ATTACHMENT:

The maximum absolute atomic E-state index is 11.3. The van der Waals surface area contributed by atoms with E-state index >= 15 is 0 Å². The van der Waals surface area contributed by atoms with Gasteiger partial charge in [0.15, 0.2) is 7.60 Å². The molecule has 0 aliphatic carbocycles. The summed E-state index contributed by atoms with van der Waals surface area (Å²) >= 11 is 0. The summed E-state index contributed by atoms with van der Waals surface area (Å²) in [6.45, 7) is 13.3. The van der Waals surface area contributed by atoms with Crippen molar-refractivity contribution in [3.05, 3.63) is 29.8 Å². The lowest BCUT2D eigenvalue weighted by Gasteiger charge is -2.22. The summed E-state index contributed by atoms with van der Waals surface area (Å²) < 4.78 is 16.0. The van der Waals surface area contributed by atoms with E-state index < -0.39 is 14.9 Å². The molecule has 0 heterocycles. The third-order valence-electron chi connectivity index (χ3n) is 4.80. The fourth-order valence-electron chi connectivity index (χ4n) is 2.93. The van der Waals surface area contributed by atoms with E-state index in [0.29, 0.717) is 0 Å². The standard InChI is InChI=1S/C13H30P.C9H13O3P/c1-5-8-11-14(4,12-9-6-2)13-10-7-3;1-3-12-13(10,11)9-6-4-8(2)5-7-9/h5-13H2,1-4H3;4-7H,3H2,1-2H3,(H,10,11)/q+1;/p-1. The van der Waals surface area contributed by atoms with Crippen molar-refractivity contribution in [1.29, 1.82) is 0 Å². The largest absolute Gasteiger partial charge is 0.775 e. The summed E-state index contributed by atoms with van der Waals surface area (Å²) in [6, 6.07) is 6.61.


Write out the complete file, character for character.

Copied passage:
The maximum absolute atomic E-state index is 11.3. The van der Waals surface area contributed by atoms with E-state index >= 15 is 0 Å². The van der Waals surface area contributed by atoms with Gasteiger partial charge in [0.15, 0.2) is 7.60 Å². The molecule has 0 aliphatic carbocycles. The summed E-state index contributed by atoms with van der Waals surface area (Å²) >= 11 is 0. The summed E-state index contributed by atoms with van der Waals surface area (Å²) in [6.45, 7) is 13.3. The van der Waals surface area contributed by atoms with Crippen molar-refractivity contribution in [3.05, 3.63) is 29.8 Å². The lowest BCUT2D eigenvalue weighted by Gasteiger charge is -2.22. The summed E-state index contributed by atoms with van der Waals surface area (Å²) < 4.78 is 16.0. The van der Waals surface area contributed by atoms with E-state index < -0.39 is 14.9 Å². The molecule has 0 heterocycles. The third-order valence-electron chi connectivity index (χ3n) is 4.80. The fourth-order valence-electron chi connectivity index (χ4n) is 2.93. The van der Waals surface area contributed by atoms with E-state index in [0.29, 0.717) is 0 Å². The standard InChI is InChI=1S/C13H30P.C9H13O3P/c1-5-8-11-14(4,12-9-6-2)13-10-7-3;1-3-12-13(10,11)9-6-4-8(2)5-7-9/h5-13H2,1-4H3;4-7H,3H2,1-2H3,(H,10,11)/q+1;/p-1. The van der Waals surface area contributed by atoms with Crippen molar-refractivity contribution in [1.29, 1.82) is 0 Å². The largest absolute Gasteiger partial charge is 0.775 e. The summed E-state index contributed by atoms with van der Waals surface area (Å²) in [6, 6.07) is 6.61.